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Can the Marcellus Shale Continue Fueling Big Profits for Drillers in the Second Quarter?

By Matthew DiLallo – Jul 26, 2017 at 3:46AM

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Analysts see profits continuing to flow out of the shale in the second quarter.

While the price of natural gas has bounced around quite a bit over the past year, it's up about 10% overall. That higher price, when combined with an associated increase in production and lower costs, fueled big-time profits for Marcellus Shale-focused producers in the first quarter of this year. Given that gas prices remained rather steady in the second quarter, analysts anticipate that producers continued pulling in the profits. Here's a look at the current expectations for some of the Marcellus' leading producers as they get set to report second-quarter results in the coming weeks.

The industry leader is extending its lead

EQT Corp. (EQT -0.51%) cashed in on its Marcellus Shale position last quarter by producing $74.8 million of adjusted net income, or $0.43 per share, which was up nearly tenfold from the year-ago quarter. Fueling that strong result was a 6% increase in production and a 33% rise in realized prices. However, analysts don't expect to see quite such a robust result in the second quarter when it reports before the markets open on July 27, with the current consensus that the company will earn $0.09 per share. On the other hand, that would still be a significant improvement from the year-ago quarter when it reported a loss of $0.35 per share.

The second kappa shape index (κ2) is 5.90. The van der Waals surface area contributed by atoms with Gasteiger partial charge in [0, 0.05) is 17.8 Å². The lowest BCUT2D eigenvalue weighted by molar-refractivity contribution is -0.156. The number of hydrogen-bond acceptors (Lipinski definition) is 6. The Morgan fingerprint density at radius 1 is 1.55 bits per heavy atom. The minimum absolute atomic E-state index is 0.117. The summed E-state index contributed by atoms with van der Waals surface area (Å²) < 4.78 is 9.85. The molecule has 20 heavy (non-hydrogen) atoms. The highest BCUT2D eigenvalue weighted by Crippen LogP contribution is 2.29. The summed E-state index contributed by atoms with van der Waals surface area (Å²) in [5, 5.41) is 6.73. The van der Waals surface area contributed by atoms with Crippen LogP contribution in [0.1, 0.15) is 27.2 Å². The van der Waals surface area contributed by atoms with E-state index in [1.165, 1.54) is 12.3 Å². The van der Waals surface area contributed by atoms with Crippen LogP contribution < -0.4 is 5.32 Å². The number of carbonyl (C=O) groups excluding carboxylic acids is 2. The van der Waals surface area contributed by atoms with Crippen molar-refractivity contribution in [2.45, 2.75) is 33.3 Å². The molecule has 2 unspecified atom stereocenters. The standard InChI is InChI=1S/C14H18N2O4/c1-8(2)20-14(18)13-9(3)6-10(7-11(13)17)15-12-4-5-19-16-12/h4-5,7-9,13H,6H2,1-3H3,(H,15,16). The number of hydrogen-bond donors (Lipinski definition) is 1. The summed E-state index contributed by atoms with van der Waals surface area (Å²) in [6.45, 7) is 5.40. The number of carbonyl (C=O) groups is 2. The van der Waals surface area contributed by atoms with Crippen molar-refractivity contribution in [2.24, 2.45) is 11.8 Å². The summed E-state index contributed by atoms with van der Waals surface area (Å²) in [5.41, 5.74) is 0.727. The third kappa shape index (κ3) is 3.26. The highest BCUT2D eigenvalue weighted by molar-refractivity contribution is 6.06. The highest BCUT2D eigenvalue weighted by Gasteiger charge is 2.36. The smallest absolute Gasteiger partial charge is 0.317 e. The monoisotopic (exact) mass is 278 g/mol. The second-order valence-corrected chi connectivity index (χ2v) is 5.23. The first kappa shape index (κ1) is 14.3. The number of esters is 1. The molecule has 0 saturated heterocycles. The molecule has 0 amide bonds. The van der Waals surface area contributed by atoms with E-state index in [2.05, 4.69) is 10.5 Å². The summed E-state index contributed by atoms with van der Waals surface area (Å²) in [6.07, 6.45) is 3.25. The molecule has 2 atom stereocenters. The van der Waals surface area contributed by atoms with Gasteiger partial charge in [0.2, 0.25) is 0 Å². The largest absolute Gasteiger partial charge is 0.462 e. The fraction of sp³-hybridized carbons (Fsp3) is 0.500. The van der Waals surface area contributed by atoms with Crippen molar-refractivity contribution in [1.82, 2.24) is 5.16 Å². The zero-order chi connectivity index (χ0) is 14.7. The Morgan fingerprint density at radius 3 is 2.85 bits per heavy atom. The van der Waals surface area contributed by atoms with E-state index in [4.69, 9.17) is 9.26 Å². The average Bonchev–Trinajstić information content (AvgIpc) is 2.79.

Drilling rigs in the mountains.

Image source: Getty Images

But what's even more important than those results is the strategic move the company made during the quarter to bolster its position in the Marcellus. After spending $650 million in the first three months of the year to add 67,000 acres in its core development area, the company is set to supersize its position after offering $6.7 billion to buy rival Rice Energy (NYSE: RICE). That deal will transform EQT into America's largest natural gas producer. Further, EQT expects that by combining with Rice Energy it will save $600 million in general and administrative expenses in the coming years, along with another $1.9 billion from capital efficiencies. Those two factors would significantly increase the company's future profitability even if gas prices don't improve, which is why investors should keep an eye out for anything that might derail this deal.